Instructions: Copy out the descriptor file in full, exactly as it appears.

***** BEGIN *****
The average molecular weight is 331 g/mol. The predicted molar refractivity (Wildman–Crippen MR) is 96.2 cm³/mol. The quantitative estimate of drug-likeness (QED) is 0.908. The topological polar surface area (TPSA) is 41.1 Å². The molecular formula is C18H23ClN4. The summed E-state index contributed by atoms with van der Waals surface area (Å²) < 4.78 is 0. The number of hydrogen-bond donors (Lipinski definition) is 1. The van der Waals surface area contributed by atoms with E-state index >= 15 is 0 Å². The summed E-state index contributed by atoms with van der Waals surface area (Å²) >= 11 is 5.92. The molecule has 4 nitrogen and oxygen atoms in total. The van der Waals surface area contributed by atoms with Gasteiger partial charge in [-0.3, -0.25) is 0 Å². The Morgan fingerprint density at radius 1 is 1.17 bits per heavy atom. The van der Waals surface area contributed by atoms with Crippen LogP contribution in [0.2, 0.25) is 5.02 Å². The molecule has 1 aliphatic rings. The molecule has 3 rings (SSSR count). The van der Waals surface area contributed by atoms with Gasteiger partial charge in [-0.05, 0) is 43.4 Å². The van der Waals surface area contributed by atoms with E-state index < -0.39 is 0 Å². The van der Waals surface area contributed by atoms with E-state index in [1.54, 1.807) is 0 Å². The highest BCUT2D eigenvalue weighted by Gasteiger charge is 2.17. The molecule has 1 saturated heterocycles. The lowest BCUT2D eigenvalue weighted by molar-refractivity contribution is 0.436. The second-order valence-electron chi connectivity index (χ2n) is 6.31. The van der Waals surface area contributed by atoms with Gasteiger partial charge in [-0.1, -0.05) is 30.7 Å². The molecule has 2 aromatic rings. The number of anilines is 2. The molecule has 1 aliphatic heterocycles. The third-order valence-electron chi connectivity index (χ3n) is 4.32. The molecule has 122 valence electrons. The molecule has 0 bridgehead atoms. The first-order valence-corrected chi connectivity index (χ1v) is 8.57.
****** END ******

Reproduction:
The average molecular weight is 331 g/mol. The predicted molar refractivity (Wildman–Crippen MR) is 96.2 cm³/mol. The quantitative estimate of drug-likeness (QED) is 0.908. The topological polar surface area (TPSA) is 41.1 Å². The molecular formula is C18H23ClN4. The summed E-state index contributed by atoms with van der Waals surface area (Å²) < 4.78 is 0. The number of hydrogen-bond donors (Lipinski definition) is 1. The van der Waals surface area contributed by atoms with E-state index >= 15 is 0 Å². The summed E-state index contributed by atoms with van der Waals surface area (Å²) >= 11 is 5.92. The molecule has 4 nitrogen and oxygen atoms in total. The van der Waals surface area contributed by atoms with Gasteiger partial charge in [-0.3, -0.25) is 0 Å². The Morgan fingerprint density at radius 1 is 1.17 bits per heavy atom. The van der Waals surface area contributed by atoms with Crippen LogP contribution in [0.2, 0.25) is 5.02 Å². The molecule has 1 aliphatic rings. The molecule has 3 rings (SSSR count). The van der Waals surface area contributed by atoms with Gasteiger partial charge in [-0.05, 0) is 43.4 Å². The van der Waals surface area contributed by atoms with E-state index < -0.39 is 0 Å². The van der Waals surface area contributed by atoms with E-state index in [1.54, 1.807) is 0 Å². The highest BCUT2D eigenvalue weighted by Gasteiger charge is 2.17. The molecule has 1 saturated heterocycles. The lowest BCUT2D eigenvalue weighted by molar-refractivity contribution is 0.436. The second-order valence-electron chi connectivity index (χ2n) is 6.31. The van der Waals surface area contributed by atoms with Gasteiger partial charge in [-0.1, -0.05) is 30.7 Å². The molecule has 2 aromatic rings. The number of anilines is 2. The molecule has 1 aliphatic heterocycles. The third-order valence-electron chi connectivity index (χ3n) is 4.32. The molecule has 122 valence electrons. The molecule has 0 bridgehead atoms. The first-order valence-corrected chi connectivity index (χ1v) is 8.57.